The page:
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Noise vs Control: A Parable against Modelling the Future

By Geert Lovink and Ned Rossiter

“People find themselves seemingly unable to create the conditions for a radical bifurcation—not the disruptive ‘radical innovation’ of the kind claimed by those startup entrepreneurs who present themsevles as ‘new barbarians‘, but, on the contrary, a bifurcation taking account of the radicality of this disruption from the perspective of a new public power, such that it could once again create an epoch.”

Bernard Stiegler

Over many years we’ve been looking at the emergence of “organized networks” as an alternative concept that could counter the social media platform a priori of gathering (and then exploiting “weak links.” Organized networks invent new institutional forms whose dynamics, properties, and practices are internal to the operational logic of communication media and digital technologies. Their emergence is prompted, in part, by a wider social fatigue with and increasing distrust of traditional and modern institutions such as the church, political party, firm, and labour union, which maintain hierarchical modes of organization. While not without hierarchical tendencies (founders, technical architectures, centralized infrastructures, personality cults), organized networks tend to gravitate more strongly toward horizontal modes of communication, practice, and planning. Organized networks emerge in the shadow of platform geopolitics at a time of intense crisis (social, economic, environmental), when dominant institutions fail in their core task: decision-making. As experiments in collective practice conjoined with digital communication technologies, organized networks are testbeds for networked forms of governance that strives to address a world rapidly spiralling into a planetary abyss.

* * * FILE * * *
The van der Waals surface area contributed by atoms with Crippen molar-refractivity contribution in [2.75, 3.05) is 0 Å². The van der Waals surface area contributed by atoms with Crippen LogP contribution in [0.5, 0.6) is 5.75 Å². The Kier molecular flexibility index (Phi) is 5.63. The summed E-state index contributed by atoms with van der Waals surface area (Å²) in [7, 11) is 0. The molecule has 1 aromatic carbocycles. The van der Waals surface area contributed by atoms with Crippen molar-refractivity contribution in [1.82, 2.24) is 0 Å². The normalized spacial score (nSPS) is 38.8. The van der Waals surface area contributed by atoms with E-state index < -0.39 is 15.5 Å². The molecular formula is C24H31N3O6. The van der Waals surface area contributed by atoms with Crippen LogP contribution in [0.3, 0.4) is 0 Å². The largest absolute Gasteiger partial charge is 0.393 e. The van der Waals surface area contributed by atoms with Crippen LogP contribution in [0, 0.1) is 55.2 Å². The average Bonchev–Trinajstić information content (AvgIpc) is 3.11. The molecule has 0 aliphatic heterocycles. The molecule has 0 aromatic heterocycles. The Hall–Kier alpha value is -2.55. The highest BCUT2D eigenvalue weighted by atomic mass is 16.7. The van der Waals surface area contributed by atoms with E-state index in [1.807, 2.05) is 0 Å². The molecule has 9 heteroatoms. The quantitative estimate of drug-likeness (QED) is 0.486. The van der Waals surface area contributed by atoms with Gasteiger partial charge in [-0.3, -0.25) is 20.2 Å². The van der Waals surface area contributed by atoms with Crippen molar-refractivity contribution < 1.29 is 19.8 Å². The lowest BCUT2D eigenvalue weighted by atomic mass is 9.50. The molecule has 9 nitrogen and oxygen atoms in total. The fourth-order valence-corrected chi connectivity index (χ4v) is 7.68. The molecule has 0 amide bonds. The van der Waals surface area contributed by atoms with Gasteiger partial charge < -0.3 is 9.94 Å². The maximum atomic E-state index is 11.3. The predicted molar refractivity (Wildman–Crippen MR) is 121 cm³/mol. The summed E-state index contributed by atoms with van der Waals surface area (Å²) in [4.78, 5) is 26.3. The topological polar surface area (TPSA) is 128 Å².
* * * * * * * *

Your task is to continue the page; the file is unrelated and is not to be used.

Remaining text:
In this essay we’ll first survey the state of the arts concerning network theory and then focus on one specific dominant category in cybernetic governance, namely models.

* Shorter German version published in Timo Daum (ed.), Die unsichtbare Hand des Plans, Berlin: Dietz, in press 2020. PDF here.

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Organized Networks by Ned Rossiter is licensed under a Creative Commons Attribution-NonCommercial-ShareAlike 3.0 Unported License.
Based on a work at The plaintxtBlog theme, © 2006–2008 Scott Allan Wallick, is licensed under the GNU General Public License.